Tag Archives: romance novels

The Good, The Bad and The Ugly. Weird.

It took 47 minutes of trial and error to get to one word of good revision on the Sam and Patty story tonight.

47 minutes.

And that word was glorious. No, really, it was “Glorious.” A one word sentence. That led to 1638 new words. All of them desperately needed to help flesh out this story with decent characters.

Thank God I found the words. Or they found me.

Three hours later, it’s time to call it a night.

I don’t want to.

I want to sit and write and write and write to the Ennio Morricone and Yo-Yo Ma playlist I’ve got loaded on Spotify. I never would’ve guessed those spaghetti westerns I hate would lead to great words. Unforgiven and Pale Rider? Sure. The Good, The Bad and The Ugly AND Hang ‘Em High? No way.

I didn’t realize what they were right away. I just typed in cello music and dragged a ton of songs over to the queue. I’m addicted now.

It sure makes writing easier when you want to listen to the music that moves the soul of the story.

 

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Oh boy

I entered my newly completed women’s fiction in a contest today. I’ve entered a few contests in the past. A couple times I’ve even finalled. Usually I get a mix of high scores and low scores and have to get a discrepancy judge. Once I finalled in one contest and got a HORRIBLE score in another contest with the same manuscript.
So why am I doing this?
I had to really ask myself this before I ever did it. The answer: If it finals, it gets in front of a mainstream fiction editor. Without an agent. And that would make me happy.
I’m also interested in how this story plays somewhere other than Wichita Falls. So I took the chance, paid the $35 and entered a contest. We’ll see what happens.

While I was at that I lost my synopsis for my Intrigue wanna be I sent in June. I have no idea where the synopsis is. It’s not on my backup. It’s not on my hard drive. It’s like I titled it Identity Crisis and it decided to disappear. That stinks! It probably needed to be re-written anyway, so I guess now’s as good a time as any.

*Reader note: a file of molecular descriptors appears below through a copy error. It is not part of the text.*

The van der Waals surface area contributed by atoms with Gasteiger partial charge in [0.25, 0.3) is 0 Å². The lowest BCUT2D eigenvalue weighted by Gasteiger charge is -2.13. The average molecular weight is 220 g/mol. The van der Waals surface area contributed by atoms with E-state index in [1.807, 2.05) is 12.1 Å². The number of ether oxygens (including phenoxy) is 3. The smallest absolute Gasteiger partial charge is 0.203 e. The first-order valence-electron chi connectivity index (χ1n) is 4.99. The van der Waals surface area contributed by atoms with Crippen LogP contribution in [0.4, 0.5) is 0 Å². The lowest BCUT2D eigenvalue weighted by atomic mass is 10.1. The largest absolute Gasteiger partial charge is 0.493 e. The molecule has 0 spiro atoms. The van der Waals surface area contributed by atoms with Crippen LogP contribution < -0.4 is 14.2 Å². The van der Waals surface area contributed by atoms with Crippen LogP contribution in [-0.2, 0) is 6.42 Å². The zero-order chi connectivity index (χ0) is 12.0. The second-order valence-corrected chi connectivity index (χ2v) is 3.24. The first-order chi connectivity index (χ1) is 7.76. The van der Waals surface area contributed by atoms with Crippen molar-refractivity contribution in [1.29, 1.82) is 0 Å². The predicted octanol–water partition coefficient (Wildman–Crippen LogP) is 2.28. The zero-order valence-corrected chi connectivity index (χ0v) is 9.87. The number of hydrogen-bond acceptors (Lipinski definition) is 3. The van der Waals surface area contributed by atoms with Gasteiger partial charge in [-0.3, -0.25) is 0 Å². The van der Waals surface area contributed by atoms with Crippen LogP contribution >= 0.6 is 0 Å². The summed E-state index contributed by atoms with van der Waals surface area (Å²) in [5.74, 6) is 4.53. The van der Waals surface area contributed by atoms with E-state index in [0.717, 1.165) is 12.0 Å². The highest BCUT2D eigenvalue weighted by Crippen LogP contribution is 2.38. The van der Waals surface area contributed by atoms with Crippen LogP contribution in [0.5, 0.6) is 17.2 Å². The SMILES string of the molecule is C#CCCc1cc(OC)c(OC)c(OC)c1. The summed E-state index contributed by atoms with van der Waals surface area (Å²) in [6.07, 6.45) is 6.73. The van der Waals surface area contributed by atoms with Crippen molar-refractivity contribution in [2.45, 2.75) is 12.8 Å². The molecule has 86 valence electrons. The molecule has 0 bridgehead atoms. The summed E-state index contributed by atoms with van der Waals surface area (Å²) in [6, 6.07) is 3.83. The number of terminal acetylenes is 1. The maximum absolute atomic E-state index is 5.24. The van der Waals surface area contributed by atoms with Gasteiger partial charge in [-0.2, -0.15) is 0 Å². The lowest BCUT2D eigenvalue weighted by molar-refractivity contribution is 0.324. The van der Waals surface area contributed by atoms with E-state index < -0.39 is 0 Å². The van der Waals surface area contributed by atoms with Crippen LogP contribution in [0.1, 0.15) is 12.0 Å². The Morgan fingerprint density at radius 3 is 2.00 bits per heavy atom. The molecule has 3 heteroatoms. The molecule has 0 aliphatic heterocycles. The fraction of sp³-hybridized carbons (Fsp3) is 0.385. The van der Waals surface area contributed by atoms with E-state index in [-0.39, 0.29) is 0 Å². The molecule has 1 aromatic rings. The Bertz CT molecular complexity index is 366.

Which is fine really, because I’ve had a synopsis epiphany.
Actually, calling it epiphany is a stretch. I’m sure I’ve seen this a million a twelve times since 1997. But today, August 2, 2005, I finally got it.
The synopsis is a guide for me. BUT it’s really to show how commercial my book is. It’s to show an editor that I understand as a new author there has to be something to make readers BUY my book.
Good news: I can do that.
Bad news: Using that as my guide, my synopsises (Is that even a word?!) stink. UGH.
Good news: I can fix that.

Love & Marriage, Sex, God & Romance

When I first started writing romance I laughingly told my mom, “No, Momma, I’m not writing inspirational. I like writing love scenes.”
I wasn’t lying.
Confession time: I’m a romance novelist and I like writing love scenes. I especially love writing books where tension escalates from chapter to chapter until the hero and heroine are going crazy for each other and the simple touch of a hand triggers one of those oh-yeah scenes. You know the ones I’m talking about.
I love reading those books too.
I don’t like to read books where love scenes are thrown in with no emotional or plot purpose. I skip those love scenes. But a good love scene can put a book on my keeper shelf as quickly as a bad one can make it go in the give-away pile.
What a good love scene is not going to do is send me to hell.
Seriously.
I mean I never once read the words thou shall not write or read sexy scenes in books in my bible.
I’m always shocked when I hear people (some romance writers even!) say love scenes are a sin.
See my way of thinking goes more along the lines of this:
God gave us sex and pleasure in it. It’s a gift. A wonderful, beautiful, amazing gift. Thank you, God.
Is sex outside of marriage wrong? In my opinion, absolutely. And that’s where things get confusing.
A few years ago my pastor gave a sermon on all the thou shall nots. He said one of the things we often forget is why they’re there. Sex outside of marriage is dangerous both emotionally and physically. I’m pretty sure God, the all-knowing man upstairs, was fully aware of that. That’s the whole point. He gives us the thou shall nots to protect us, not to simply limit us. He totally understands human nature. He made us, so He should!